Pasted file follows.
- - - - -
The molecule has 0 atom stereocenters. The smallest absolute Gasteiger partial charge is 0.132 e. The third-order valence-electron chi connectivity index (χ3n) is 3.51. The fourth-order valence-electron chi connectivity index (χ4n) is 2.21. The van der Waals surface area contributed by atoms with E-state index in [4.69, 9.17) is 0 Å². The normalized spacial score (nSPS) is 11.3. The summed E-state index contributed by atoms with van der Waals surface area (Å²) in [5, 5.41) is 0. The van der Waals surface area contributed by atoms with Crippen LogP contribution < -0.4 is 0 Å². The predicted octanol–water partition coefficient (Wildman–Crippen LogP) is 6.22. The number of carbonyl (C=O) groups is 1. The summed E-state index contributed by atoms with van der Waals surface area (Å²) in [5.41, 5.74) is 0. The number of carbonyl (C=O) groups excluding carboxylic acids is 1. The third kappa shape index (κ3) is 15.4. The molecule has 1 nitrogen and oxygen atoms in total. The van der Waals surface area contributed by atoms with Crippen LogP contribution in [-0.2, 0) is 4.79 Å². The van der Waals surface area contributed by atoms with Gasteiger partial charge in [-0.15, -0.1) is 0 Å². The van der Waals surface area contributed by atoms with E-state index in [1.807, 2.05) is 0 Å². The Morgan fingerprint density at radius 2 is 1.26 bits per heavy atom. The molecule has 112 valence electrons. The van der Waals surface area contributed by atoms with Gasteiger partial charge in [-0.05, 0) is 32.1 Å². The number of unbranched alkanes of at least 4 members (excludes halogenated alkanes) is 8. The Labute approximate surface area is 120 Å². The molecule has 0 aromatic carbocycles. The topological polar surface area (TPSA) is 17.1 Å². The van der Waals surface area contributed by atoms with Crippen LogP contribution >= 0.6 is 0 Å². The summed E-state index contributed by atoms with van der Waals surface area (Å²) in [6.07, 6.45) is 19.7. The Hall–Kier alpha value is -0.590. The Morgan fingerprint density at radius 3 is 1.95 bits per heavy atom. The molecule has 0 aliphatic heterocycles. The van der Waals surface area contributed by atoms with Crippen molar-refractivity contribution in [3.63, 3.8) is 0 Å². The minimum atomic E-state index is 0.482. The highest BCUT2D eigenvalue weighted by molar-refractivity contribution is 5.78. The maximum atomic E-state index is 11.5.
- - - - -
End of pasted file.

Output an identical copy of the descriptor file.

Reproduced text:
The molecule has 0 atom stereocenters. The smallest absolute Gasteiger partial charge is 0.132 e. The third-order valence-electron chi connectivity index (χ3n) is 3.51. The fourth-order valence-electron chi connectivity index (χ4n) is 2.21. The van der Waals surface area contributed by atoms with E-state index in [4.69, 9.17) is 0 Å². The normalized spacial score (nSPS) is 11.3. The summed E-state index contributed by atoms with van der Waals surface area (Å²) in [5, 5.41) is 0. The van der Waals surface area contributed by atoms with Crippen LogP contribution < -0.4 is 0 Å². The predicted octanol–water partition coefficient (Wildman–Crippen LogP) is 6.22. The number of carbonyl (C=O) groups is 1. The summed E-state index contributed by atoms with van der Waals surface area (Å²) in [5.41, 5.74) is 0. The number of carbonyl (C=O) groups excluding carboxylic acids is 1. The third kappa shape index (κ3) is 15.4. The molecule has 1 nitrogen and oxygen atoms in total. The van der Waals surface area contributed by atoms with Crippen LogP contribution in [-0.2, 0) is 4.79 Å². The van der Waals surface area contributed by atoms with Gasteiger partial charge in [-0.15, -0.1) is 0 Å². The van der Waals surface area contributed by atoms with E-state index in [1.807, 2.05) is 0 Å². The Morgan fingerprint density at radius 2 is 1.26 bits per heavy atom. The molecule has 112 valence electrons. The van der Waals surface area contributed by atoms with Gasteiger partial charge in [-0.05, 0) is 32.1 Å². The number of unbranched alkanes of at least 4 members (excludes halogenated alkanes) is 8. The Labute approximate surface area is 120 Å². The molecule has 0 aromatic carbocycles. The topological polar surface area (TPSA) is 17.1 Å². The van der Waals surface area contributed by atoms with Crippen LogP contribution >= 0.6 is 0 Å². The summed E-state index contributed by atoms with van der Waals surface area (Å²) in [6.07, 6.45) is 19.7. The Hall–Kier alpha value is -0.590. The Morgan fingerprint density at radius 3 is 1.95 bits per heavy atom. The molecule has 0 aliphatic heterocycles. The van der Waals surface area contributed by atoms with Crippen molar-refractivity contribution in [3.63, 3.8) is 0 Å². The minimum atomic E-state index is 0.482. The highest BCUT2D eigenvalue weighted by molar-refractivity contribution is 5.78. The maximum atomic E-state index is 11.5.